Algeria and Morocco trade blows with embassy closure and diversion of gas exports
A Moroccan source told AFP on Thursday that from Friday the embassy “will close, and the ambassador and all staff will be repatriated to Rabat".
The source said Morocco's consulates in Algiers, Oran and Sidi Bel-Abbes "will stay open”.
Meanwhile Algeria announced it was ready to divert all its Spain-bound natural gas exports via an undersea pipeline that bypasses Morocco, state media said on Thursday. In a meeting with Spanish Ambassador Fernando Moran, Energy Minister Mohamed Arkab stressed "Algeria's full commitment to cover all of Spain's natural gas supplies through the Medgaz” pipeline, said a statement quoted by the official APS news agency.
Algeria exports natural gas to Spain via both the Medgaz pipeline and the higher-capacity Gazoduc Maghreb Europe (GME) pipeline which runs overland through Morocco.
The GME pipeline, currently owned by Spanish gas giant Naturgy, will be passed into Moroccan ownership on 1 November.
Algeria’s 25-year deal to use the Moroccan section of the GME pipeline to ship gas to Spain will expire on 31 October, according to Middle East Economic Survey (MEES).
Algerian Foreign Minister Ramtane Lamamra cited a number of disputes with Morocco as the reason for Algiers triggering the decision, including Morocco’s recent warming of relations with Israel, the use of the Pegasus spyware, and the two countries’ long-running dispute over Western Sahara, Energy Voice reported.
Algeria has been working to expand capacity at other pipelines to deliver gas to Spain.
Oil consortium Sonatrach is working on expanding its throughput via the Medgaz link, and, together with Naturgy, the two companies expect to increase throughput to 10 billion cubit metres (BCM) per year as of the fourth quarter of 2021 - an increase of 2bcm per year, the website added.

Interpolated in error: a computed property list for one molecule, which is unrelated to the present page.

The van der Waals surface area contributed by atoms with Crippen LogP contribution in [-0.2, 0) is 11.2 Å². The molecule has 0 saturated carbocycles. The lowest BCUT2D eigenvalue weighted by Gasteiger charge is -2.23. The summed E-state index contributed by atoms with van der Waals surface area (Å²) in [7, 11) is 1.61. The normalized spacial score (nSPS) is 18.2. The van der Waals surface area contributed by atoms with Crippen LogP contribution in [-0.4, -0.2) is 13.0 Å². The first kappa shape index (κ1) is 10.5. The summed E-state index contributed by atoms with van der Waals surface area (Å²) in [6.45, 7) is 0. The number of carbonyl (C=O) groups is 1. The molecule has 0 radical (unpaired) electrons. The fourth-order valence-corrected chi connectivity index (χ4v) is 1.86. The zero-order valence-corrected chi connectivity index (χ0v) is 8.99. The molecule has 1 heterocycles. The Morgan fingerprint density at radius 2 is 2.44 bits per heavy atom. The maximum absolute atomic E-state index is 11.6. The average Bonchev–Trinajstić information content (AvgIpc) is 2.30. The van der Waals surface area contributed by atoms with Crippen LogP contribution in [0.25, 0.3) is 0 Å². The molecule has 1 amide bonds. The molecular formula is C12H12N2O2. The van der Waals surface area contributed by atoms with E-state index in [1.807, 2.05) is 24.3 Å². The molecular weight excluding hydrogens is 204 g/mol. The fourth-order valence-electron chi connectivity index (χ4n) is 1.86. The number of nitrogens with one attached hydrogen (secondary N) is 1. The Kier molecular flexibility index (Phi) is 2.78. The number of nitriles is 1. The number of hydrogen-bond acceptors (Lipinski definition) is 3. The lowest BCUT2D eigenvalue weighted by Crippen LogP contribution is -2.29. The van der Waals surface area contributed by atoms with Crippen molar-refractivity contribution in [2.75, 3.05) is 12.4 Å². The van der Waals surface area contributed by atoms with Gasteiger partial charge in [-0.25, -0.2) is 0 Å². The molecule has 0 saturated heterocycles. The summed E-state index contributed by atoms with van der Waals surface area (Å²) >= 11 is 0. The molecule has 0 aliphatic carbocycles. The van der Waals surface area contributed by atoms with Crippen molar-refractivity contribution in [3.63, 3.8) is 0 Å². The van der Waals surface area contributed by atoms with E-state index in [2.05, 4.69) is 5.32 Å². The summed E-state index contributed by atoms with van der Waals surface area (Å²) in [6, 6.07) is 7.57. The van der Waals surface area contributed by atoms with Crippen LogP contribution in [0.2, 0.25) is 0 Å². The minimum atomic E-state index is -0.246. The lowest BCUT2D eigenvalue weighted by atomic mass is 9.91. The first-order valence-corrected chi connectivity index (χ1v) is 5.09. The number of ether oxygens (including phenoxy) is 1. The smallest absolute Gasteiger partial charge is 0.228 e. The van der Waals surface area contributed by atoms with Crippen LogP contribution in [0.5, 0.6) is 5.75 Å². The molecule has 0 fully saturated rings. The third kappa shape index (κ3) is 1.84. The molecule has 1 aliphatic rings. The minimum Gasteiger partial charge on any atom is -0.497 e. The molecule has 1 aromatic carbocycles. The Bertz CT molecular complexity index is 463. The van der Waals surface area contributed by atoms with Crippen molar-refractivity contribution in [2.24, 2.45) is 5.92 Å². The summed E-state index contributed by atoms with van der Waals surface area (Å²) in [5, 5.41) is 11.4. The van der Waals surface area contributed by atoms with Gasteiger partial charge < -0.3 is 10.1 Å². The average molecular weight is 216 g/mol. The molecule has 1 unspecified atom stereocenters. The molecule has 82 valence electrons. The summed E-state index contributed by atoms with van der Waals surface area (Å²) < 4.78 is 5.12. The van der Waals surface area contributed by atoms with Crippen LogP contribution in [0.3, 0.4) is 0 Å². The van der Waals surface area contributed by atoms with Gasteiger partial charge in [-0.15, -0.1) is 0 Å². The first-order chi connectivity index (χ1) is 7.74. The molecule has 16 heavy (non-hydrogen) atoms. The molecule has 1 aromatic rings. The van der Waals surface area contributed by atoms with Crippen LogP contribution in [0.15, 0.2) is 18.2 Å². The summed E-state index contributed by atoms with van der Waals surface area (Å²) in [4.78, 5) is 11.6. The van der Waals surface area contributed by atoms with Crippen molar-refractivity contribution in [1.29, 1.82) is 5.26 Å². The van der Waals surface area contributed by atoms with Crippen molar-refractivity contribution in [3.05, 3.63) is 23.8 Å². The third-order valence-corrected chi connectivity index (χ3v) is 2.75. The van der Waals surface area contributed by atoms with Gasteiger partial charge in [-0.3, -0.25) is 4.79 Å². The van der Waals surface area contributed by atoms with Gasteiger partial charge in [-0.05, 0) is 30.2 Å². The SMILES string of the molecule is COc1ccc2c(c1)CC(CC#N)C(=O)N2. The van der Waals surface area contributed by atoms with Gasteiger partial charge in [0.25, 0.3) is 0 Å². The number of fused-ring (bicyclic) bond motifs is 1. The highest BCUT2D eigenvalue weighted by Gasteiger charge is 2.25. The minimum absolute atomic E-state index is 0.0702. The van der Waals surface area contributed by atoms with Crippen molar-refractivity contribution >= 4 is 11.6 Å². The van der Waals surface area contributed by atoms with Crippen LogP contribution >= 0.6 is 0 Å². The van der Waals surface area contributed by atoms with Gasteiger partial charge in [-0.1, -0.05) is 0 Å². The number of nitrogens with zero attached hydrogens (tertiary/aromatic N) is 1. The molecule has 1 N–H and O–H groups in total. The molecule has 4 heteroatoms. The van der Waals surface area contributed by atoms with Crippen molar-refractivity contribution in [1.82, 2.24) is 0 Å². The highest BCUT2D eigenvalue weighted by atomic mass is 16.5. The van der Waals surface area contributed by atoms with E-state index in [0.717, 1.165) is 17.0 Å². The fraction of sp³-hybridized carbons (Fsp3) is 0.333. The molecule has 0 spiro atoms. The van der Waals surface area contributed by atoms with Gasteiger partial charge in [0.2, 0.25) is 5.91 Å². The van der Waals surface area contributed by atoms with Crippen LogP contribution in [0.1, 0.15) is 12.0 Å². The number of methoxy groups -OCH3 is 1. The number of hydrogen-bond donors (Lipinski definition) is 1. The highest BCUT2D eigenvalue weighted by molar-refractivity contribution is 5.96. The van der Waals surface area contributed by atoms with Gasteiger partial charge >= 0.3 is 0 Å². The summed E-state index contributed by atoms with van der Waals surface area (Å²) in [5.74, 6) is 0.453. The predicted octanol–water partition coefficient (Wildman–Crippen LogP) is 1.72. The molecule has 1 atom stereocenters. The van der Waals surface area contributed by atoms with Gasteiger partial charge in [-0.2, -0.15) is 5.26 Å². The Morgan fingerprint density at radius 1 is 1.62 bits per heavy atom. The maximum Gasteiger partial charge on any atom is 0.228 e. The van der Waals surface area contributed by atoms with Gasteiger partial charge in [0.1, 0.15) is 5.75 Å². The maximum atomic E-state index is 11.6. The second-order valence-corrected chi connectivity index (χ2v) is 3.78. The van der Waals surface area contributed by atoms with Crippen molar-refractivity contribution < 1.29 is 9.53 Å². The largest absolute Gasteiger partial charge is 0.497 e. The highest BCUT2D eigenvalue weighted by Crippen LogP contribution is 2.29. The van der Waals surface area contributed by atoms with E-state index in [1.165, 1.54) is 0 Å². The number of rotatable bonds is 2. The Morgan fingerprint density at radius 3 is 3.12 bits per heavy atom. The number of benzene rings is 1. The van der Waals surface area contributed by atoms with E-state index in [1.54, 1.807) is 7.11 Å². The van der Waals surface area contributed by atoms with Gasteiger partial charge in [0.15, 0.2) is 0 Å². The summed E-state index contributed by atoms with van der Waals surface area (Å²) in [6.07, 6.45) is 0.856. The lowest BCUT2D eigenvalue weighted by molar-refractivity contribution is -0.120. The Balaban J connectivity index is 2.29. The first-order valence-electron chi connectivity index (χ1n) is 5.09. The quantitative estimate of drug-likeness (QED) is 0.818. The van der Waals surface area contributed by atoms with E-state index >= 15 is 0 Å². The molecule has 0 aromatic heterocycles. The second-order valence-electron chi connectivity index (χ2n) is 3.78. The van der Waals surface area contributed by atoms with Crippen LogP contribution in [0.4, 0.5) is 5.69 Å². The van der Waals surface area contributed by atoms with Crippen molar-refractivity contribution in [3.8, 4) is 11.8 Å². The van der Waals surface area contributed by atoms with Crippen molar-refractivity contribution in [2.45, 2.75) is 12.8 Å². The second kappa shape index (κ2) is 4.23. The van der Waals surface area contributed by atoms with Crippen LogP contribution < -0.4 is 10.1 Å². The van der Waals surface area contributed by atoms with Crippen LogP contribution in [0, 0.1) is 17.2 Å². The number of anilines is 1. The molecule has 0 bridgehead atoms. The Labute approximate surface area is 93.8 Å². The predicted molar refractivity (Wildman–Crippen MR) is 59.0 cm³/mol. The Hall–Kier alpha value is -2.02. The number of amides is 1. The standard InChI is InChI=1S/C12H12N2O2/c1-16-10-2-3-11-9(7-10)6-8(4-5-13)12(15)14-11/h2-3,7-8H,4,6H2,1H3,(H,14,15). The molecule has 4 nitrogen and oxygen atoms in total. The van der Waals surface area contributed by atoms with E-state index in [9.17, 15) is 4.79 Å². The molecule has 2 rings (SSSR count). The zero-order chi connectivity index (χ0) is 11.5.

However, experts warn that even with a 25 percent increase in capacity, the Medgaz pipeline alone will not be able to handle what Algeria has historically exported to Spain, which "averaged around 16-18bcm, or 35-40 percent of Algeria’s gas exports", MEES said.
Negotiations over Algeria's continued access to the pipeline had already been complicated by rising tensions between Algiers and Rabat.
On Tuesday, Algiers abruptly cut diplomatic relations with its western neighbour over alleged "hostile actions", accusations Morocco has dismissed as “absurd”.
The announcement of the rupture came after months of animosity. The North African rivals have long accused one another of backing opposition movements as proxies - Algeria's support for separatists in the disputed region of Western Sahara is a particular bone of contention for Rabat.
Morocco condemned Algeria's move to break off relations as "completely unjustified" on Tuesday, but added that it was also unsurprising.
Algeria had accused Morocco of funding separatists in the Tamazight-speaking Kabylia region and encouraging them to ignite wildfires, which have been raging across the country in recent weeks, claiming dozens of lives. There is no evidence that Kabylia separatists were responsible. Morocco described the accusations as a "false, even absurd" explanation, as well as the claim that Israel was also behind the fires.
At the end of last month, King Mohammed VI deplored the tensions with Algeria and invited its president, Abdelmadjid Tebboune, "to make wisdom prevail" and "to work in unison for the development of relations" between the two countries.